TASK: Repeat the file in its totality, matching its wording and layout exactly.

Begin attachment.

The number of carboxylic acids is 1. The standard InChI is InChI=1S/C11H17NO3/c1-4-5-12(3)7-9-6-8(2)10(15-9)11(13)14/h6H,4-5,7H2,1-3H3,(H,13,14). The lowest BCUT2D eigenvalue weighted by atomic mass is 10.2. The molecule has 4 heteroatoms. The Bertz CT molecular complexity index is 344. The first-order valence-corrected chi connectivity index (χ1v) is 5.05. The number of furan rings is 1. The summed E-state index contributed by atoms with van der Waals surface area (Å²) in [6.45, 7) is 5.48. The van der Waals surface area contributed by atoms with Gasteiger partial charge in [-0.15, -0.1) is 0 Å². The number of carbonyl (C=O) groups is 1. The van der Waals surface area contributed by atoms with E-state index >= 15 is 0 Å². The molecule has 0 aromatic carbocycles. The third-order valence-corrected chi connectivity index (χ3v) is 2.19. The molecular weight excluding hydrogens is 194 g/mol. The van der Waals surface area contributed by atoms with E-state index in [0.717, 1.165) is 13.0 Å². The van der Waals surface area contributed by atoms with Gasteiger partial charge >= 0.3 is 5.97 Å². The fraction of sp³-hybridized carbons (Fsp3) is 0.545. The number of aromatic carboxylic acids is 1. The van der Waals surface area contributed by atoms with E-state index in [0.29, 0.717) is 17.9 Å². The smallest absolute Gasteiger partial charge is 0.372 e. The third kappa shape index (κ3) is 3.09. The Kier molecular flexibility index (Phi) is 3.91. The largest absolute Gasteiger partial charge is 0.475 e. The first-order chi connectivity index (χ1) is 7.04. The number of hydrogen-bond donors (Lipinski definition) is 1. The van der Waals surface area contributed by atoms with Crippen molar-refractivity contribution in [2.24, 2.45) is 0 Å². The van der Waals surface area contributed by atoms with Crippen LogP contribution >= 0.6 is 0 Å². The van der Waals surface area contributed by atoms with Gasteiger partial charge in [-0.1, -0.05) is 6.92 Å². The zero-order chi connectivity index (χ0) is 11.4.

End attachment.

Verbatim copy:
The number of carboxylic acids is 1. The standard InChI is InChI=1S/C11H17NO3/c1-4-5-12(3)7-9-6-8(2)10(15-9)11(13)14/h6H,4-5,7H2,1-3H3,(H,13,14). The lowest BCUT2D eigenvalue weighted by atomic mass is 10.2. The molecule has 4 heteroatoms. The Bertz CT molecular complexity index is 344. The first-order valence-corrected chi connectivity index (χ1v) is 5.05. The number of furan rings is 1. The summed E-state index contributed by atoms with van der Waals surface area (Å²) in [6.45, 7) is 5.48. The van der Waals surface area contributed by atoms with Gasteiger partial charge in [-0.15, -0.1) is 0 Å². The number of carbonyl (C=O) groups is 1. The van der Waals surface area contributed by atoms with E-state index >= 15 is 0 Å². The molecule has 0 aromatic carbocycles. The third-order valence-corrected chi connectivity index (χ3v) is 2.19. The molecular weight excluding hydrogens is 194 g/mol. The van der Waals surface area contributed by atoms with E-state index in [0.717, 1.165) is 13.0 Å². The van der Waals surface area contributed by atoms with Gasteiger partial charge >= 0.3 is 5.97 Å². The fraction of sp³-hybridized carbons (Fsp3) is 0.545. The number of aromatic carboxylic acids is 1. The van der Waals surface area contributed by atoms with E-state index in [0.29, 0.717) is 17.9 Å². The smallest absolute Gasteiger partial charge is 0.372 e. The third kappa shape index (κ3) is 3.09. The Kier molecular flexibility index (Phi) is 3.91. The largest absolute Gasteiger partial charge is 0.475 e. The first-order chi connectivity index (χ1) is 7.04. The number of hydrogen-bond donors (Lipinski definition) is 1. The van der Waals surface area contributed by atoms with Crippen molar-refractivity contribution in [2.24, 2.45) is 0 Å². The van der Waals surface area contributed by atoms with Crippen LogP contribution >= 0.6 is 0 Å². The van der Waals surface area contributed by atoms with Gasteiger partial charge in [-0.1, -0.05) is 6.92 Å². The zero-order chi connectivity index (χ0) is 11.4.